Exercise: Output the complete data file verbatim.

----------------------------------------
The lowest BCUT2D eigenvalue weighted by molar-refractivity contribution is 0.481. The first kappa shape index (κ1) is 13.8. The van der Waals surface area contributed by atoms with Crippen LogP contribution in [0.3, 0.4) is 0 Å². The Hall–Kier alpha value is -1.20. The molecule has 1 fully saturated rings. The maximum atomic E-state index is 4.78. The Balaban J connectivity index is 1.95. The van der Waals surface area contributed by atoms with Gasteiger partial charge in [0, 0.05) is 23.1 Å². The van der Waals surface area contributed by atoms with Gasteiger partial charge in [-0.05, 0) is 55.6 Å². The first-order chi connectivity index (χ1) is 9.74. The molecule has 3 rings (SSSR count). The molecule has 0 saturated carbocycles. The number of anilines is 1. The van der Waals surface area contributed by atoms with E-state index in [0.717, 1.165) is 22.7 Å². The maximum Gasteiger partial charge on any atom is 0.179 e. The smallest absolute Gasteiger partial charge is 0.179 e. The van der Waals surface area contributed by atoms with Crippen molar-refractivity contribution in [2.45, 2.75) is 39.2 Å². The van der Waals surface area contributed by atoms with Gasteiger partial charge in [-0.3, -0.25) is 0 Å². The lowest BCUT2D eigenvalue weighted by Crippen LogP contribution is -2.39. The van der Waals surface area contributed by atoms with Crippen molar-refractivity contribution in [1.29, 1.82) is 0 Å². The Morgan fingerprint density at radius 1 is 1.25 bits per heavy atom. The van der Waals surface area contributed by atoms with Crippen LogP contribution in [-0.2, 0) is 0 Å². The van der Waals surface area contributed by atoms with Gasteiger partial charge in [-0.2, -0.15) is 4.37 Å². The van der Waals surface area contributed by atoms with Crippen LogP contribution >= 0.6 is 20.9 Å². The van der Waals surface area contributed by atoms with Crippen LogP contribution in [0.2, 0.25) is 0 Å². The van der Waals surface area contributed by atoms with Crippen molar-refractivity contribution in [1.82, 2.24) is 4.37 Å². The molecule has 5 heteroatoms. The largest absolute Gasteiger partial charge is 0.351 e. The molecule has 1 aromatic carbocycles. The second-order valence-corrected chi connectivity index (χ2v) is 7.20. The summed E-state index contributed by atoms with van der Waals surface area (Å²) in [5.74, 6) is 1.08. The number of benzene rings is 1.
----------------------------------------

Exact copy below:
The lowest BCUT2D eigenvalue weighted by molar-refractivity contribution is 0.481. The first kappa shape index (κ1) is 13.8. The van der Waals surface area contributed by atoms with Crippen LogP contribution in [0.3, 0.4) is 0 Å². The Hall–Kier alpha value is -1.20. The molecule has 1 fully saturated rings. The maximum atomic E-state index is 4.78. The Balaban J connectivity index is 1.95. The van der Waals surface area contributed by atoms with Gasteiger partial charge in [0, 0.05) is 23.1 Å². The van der Waals surface area contributed by atoms with Gasteiger partial charge in [-0.05, 0) is 55.6 Å². The first-order chi connectivity index (χ1) is 9.74. The molecule has 3 rings (SSSR count). The molecule has 0 saturated carbocycles. The number of anilines is 1. The van der Waals surface area contributed by atoms with E-state index in [0.717, 1.165) is 22.7 Å². The maximum Gasteiger partial charge on any atom is 0.179 e. The smallest absolute Gasteiger partial charge is 0.179 e. The van der Waals surface area contributed by atoms with Crippen molar-refractivity contribution in [2.45, 2.75) is 39.2 Å². The van der Waals surface area contributed by atoms with Gasteiger partial charge in [-0.3, -0.25) is 0 Å². The lowest BCUT2D eigenvalue weighted by Crippen LogP contribution is -2.39. The van der Waals surface area contributed by atoms with Crippen molar-refractivity contribution in [1.29, 1.82) is 0 Å². The Morgan fingerprint density at radius 1 is 1.25 bits per heavy atom. The van der Waals surface area contributed by atoms with Crippen LogP contribution in [-0.2, 0) is 0 Å². The van der Waals surface area contributed by atoms with Gasteiger partial charge in [-0.2, -0.15) is 4.37 Å². The van der Waals surface area contributed by atoms with Crippen LogP contribution >= 0.6 is 20.9 Å². The van der Waals surface area contributed by atoms with Crippen LogP contribution in [0.2, 0.25) is 0 Å². The van der Waals surface area contributed by atoms with Crippen molar-refractivity contribution in [1.82, 2.24) is 4.37 Å². The molecule has 5 heteroatoms. The largest absolute Gasteiger partial charge is 0.351 e. The molecule has 1 aromatic carbocycles. The second-order valence-corrected chi connectivity index (χ2v) is 7.20. The summed E-state index contributed by atoms with van der Waals surface area (Å²) in [5.74, 6) is 1.08. The number of benzene rings is 1.